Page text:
Coronavirus News: Covid To Become Unlikely And True Seasonal Herd Immunity, Government Advisor Says
The government’s science adviser has said Covid is unlikely to be completely eradicated and true herd immunity is questionable.
Professor Andrew Hayward told BBC Radio 4 that Covid would likely continue to mutate and the ‘nature of the virus’ meant it would become a seasonal infection.
He said: “I think the nature of this infection and the nature of the vaccines are such that the level of immunity achieved is not sufficient to consider this.
“If someone could come up with a vaccine that not only protects 95% against serious disease, but 95% against infection, then, yes, we would have a chance to eradicate it. “
He added: “I think that’s a pretty distant prospect and we have to get used to the concept that it will become what we call an endemic disease rather than a pandemic disease. A disease that accompanies us all the time – probably spreads seasonally much like the flu where we see winter epidemics. “
It comes as the World Health Organization has urged the 20 most powerful world leaders to reverse the ‘shameful’ global imbalance in access to Covid-19 vaccines.
A quarter of workers do not benefit from paid leave to be vaccinated against Covid
One in four employers did not give their staff paid leave to get vaccinated against Covid, research shows.
The conciliation service Acas said its study also showed that many bosses did not intend to allow employees to get a bang during working hours and receive compensation for the time missed.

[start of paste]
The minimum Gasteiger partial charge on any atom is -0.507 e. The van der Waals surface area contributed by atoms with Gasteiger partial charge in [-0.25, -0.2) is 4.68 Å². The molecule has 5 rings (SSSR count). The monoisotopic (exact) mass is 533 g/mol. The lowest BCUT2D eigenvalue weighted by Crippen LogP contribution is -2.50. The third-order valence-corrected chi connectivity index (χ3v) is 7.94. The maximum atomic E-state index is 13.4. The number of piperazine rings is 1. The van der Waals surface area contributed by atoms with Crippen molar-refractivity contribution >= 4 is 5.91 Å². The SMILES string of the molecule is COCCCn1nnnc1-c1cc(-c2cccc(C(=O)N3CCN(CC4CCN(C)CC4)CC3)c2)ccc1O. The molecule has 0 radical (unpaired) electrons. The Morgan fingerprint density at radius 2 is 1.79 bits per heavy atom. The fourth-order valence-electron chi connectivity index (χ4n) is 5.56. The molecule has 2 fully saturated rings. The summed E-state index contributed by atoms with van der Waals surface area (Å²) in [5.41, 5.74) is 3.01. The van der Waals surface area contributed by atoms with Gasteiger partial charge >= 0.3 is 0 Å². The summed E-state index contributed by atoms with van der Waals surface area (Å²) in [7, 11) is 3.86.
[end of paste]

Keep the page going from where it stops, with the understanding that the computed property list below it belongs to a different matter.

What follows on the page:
Susan Clews, CEO of Acas, said: “The vaccine rollout program has gone well and our survey reveals that most employers have allowed staff time off to receive the vaccine, but a quarter did not.
“Our study also found that a similar number of bosses did not pay full company sickness benefits to staff who were unable to work due to side effects from the vaccine.
“It is in the best interests of companies to have an immunization policy that helps staff take time off, as fully immunized workers are less likely to need longer periods of time off work to recover from work. Covid 19. “
The report was based on a survey of 2,000 companies.
Morrisons staff to take Boxing Day off as a ‘thank you’ for work during pandemic
Morrisons staff will get Boxing Day this year as a thank you for their hard work during the pandemic.
It will be the first time that the grocer will close stores on December 26 in living memory.
The supermarket informed its 111,000 employees on Tuesday.
Last year, several competitors agreed to give staff a day off to spend time with families and loved ones after one of the most difficult years in retail.
Asda, Marks & Spencer, Pets At Home, Aldi, Lidl and The Entertainer have all said they will remain closed on December 26, despite opening in previous years.